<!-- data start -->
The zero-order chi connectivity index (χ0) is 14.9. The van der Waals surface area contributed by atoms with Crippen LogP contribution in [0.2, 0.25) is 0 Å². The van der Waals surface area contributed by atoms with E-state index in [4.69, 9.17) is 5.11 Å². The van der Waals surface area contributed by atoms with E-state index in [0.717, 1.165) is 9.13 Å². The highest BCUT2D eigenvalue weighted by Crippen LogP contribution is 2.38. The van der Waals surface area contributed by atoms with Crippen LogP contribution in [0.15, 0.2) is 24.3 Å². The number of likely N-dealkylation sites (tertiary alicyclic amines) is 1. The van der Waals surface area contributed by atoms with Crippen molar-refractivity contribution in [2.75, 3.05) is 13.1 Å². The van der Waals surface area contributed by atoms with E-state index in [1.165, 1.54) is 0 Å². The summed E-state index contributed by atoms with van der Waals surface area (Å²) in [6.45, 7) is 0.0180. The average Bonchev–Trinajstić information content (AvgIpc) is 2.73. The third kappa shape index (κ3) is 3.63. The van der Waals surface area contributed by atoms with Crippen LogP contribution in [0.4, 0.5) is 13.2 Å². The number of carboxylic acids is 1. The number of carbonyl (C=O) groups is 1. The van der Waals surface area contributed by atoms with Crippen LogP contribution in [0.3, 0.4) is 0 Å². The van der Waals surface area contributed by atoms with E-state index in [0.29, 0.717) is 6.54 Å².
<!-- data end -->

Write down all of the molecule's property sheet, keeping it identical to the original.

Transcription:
The zero-order chi connectivity index (χ0) is 14.9. The van der Waals surface area contributed by atoms with Crippen LogP contribution in [0.2, 0.25) is 0 Å². The van der Waals surface area contributed by atoms with E-state index in [4.69, 9.17) is 5.11 Å². The van der Waals surface area contributed by atoms with E-state index in [0.717, 1.165) is 9.13 Å². The highest BCUT2D eigenvalue weighted by Crippen LogP contribution is 2.38. The van der Waals surface area contributed by atoms with Crippen LogP contribution in [0.15, 0.2) is 24.3 Å². The number of likely N-dealkylation sites (tertiary alicyclic amines) is 1. The van der Waals surface area contributed by atoms with Crippen molar-refractivity contribution in [2.75, 3.05) is 13.1 Å². The van der Waals surface area contributed by atoms with E-state index in [1.165, 1.54) is 0 Å². The summed E-state index contributed by atoms with van der Waals surface area (Å²) in [6.45, 7) is 0.0180. The average Bonchev–Trinajstić information content (AvgIpc) is 2.73. The third kappa shape index (κ3) is 3.63. The van der Waals surface area contributed by atoms with Crippen LogP contribution in [0.4, 0.5) is 13.2 Å². The number of carboxylic acids is 1. The number of carbonyl (C=O) groups is 1. The van der Waals surface area contributed by atoms with Crippen LogP contribution in [0.3, 0.4) is 0 Å². The van der Waals surface area contributed by atoms with E-state index in [0.29, 0.717) is 6.54 Å².